Immunofluorescence (IF) staining
HCC cells and collected CAFs and NFs were fixed with 4% paraformaldehyde for 20 min, washed with PBS and permeabilized with 0.1% Triton X-100 for 10 min. Then, the cells were blocked in PBS containing 10% BSA at room temperature for 1 h. At the end of the blocking, the CAFs and NFs were incubated with anti-α-SMA (55135-1-AP; Proteintech, Wuhan, China) or anti-Vimentin (10366-1-AP, Proteintech) at 4 °C overnight. HCC cells were incubated with anti-Vimentin (10366-1-AP, Proteintech) at 4 °C overnight. Then, the cells were stained with an appropriate FITC-conjugated secondary antibody (1:1000) in a dark room at 37 °C for 1 h. Then, DAPI was used to stain the nucleus, and the cover glass was sealed with Antifade Mounting Medium.
HCC cell line
A metastatic HCC cell line, MHCC-97H, was established and provided by the Liver Cancer Institute, Fudan University (Shanghai, China)40 and cultured in Dulbecco’s modified Eagle’s medium (DMEM) containing 4 mM L-glutamine and 1 g/l glucose and supplemented with 10% FBS (Cat. # 10099, GIBCO, Carlsbad, CA, USA). A metastatic HCC cell line, Huh-7 (JCRB0403), was obtained from the Japanese Cancer Research Resources Bank (JCRB; Osaka, Japan) and cultured in DMEM containing 4 mM L-glutamine and 1 g/L glucose and supplemented with 10% FBS (Cat. # 10099, Gibco).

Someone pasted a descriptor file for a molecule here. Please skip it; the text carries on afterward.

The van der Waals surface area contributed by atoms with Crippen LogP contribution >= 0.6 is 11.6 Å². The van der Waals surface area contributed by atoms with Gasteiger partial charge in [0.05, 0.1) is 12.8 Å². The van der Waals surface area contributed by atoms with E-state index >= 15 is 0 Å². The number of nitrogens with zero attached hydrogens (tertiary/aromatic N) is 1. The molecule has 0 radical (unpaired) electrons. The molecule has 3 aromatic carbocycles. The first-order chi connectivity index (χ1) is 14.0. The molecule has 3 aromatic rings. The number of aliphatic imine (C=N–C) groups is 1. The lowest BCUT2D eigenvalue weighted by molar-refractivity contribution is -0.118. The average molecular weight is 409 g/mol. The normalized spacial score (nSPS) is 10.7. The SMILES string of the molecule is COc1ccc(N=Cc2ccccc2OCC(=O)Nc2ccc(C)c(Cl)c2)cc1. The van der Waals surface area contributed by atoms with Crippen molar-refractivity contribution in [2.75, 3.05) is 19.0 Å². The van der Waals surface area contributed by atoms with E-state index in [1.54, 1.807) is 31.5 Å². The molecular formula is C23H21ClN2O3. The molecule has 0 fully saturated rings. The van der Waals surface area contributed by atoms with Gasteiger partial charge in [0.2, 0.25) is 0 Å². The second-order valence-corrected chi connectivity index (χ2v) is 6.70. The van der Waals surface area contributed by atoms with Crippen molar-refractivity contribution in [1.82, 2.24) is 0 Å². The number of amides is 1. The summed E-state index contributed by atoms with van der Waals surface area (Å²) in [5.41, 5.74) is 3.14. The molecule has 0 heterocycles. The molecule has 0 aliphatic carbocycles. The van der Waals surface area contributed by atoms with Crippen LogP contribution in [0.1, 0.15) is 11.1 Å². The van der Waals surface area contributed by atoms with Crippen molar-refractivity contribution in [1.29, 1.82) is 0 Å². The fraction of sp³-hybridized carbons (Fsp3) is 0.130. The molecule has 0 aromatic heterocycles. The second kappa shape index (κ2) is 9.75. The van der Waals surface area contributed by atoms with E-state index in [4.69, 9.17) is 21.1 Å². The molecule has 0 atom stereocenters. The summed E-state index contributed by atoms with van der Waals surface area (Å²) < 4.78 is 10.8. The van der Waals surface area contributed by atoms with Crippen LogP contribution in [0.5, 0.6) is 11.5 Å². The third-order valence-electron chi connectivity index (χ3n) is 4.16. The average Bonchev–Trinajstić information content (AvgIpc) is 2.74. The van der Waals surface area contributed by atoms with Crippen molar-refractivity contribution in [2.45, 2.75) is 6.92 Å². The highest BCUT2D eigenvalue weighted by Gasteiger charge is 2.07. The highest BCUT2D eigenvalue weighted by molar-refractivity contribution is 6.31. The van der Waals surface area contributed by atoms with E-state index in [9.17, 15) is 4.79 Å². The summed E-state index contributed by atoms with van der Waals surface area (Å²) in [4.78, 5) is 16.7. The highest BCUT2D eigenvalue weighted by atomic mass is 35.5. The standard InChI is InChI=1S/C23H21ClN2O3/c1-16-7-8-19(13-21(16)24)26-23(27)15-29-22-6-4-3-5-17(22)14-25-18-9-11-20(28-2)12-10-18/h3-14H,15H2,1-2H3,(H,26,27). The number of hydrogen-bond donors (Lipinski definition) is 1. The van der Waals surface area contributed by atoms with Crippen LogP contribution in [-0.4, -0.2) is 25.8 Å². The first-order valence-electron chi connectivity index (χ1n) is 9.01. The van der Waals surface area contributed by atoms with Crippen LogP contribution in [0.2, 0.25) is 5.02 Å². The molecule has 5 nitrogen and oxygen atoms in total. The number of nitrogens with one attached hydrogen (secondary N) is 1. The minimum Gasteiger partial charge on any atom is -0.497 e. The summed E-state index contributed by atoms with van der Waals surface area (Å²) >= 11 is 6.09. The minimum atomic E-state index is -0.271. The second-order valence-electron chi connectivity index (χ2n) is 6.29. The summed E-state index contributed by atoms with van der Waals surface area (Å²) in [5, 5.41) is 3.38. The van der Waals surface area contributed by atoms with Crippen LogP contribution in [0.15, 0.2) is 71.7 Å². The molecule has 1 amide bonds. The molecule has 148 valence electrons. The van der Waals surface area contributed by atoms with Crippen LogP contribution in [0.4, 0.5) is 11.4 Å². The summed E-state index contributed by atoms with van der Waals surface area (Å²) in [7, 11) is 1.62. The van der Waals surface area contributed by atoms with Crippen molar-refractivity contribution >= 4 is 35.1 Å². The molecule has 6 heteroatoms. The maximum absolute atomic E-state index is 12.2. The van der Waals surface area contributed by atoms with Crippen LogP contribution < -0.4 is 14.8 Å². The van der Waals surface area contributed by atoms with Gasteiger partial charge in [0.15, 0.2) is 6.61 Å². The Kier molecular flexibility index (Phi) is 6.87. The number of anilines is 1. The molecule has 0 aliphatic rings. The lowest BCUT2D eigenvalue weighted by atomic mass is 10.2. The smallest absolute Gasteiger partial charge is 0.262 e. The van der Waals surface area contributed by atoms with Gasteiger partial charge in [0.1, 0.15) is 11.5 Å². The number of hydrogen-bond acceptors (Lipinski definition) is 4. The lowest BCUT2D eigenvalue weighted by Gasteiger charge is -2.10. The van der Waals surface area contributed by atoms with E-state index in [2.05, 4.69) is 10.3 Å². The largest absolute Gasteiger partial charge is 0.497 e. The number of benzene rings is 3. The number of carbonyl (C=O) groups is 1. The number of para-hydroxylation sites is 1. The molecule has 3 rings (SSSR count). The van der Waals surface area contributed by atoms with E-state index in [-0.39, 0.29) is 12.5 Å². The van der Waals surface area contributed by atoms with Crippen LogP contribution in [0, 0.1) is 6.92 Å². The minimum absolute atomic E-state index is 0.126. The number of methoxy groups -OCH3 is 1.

MHCC-97H cells were cultured in different conditioned media for 72 h and evaluated at different magnifications using scanning electron microscopy (SEM; Regulus 8100, Hitachi, Tokyo, Japan).
MHCC-97H and Huh-7 cells were cultured with NF-CM, CAF-CM or CAF-CM containing different concentrations of CXCL11 recombinant protein (10876-HNAE, SinoBiological, China) or CXCL11 neutralizing antibody (MAB672, R&D Systems, USA) for 72 h. Then, Transwell, wound healing, IF, and western blot assays were performed.
RNA sequencing and bioinformatics analysis
MHCC-97H cells were treated with or without CXCL11 (10 ng/ml) for 72 h. Then, the total RNA was isolated by TRIzol (Invitrogen). Next-generation sequencing was performed by Aksomics, Inc. (Shanghai, China) using an Illumina HiSeq 4000 system (USA). The differentially expressed genes (mRNAs and circRNAs) analysis was performed using DESeq R package. The genes with threshold values of |log2FC| > 0.56 and a Benjamini–Hochberg corrected P value of 0.05 were selected. Finally, these differentially expressed genes were subjected to Gene Ontology (GO) analysis (http://geneontology.org/) and Kyoto Encyclopedia of Genes and Genomes (KEGG) signaling annotation (https://www.genome.jp/kegg/).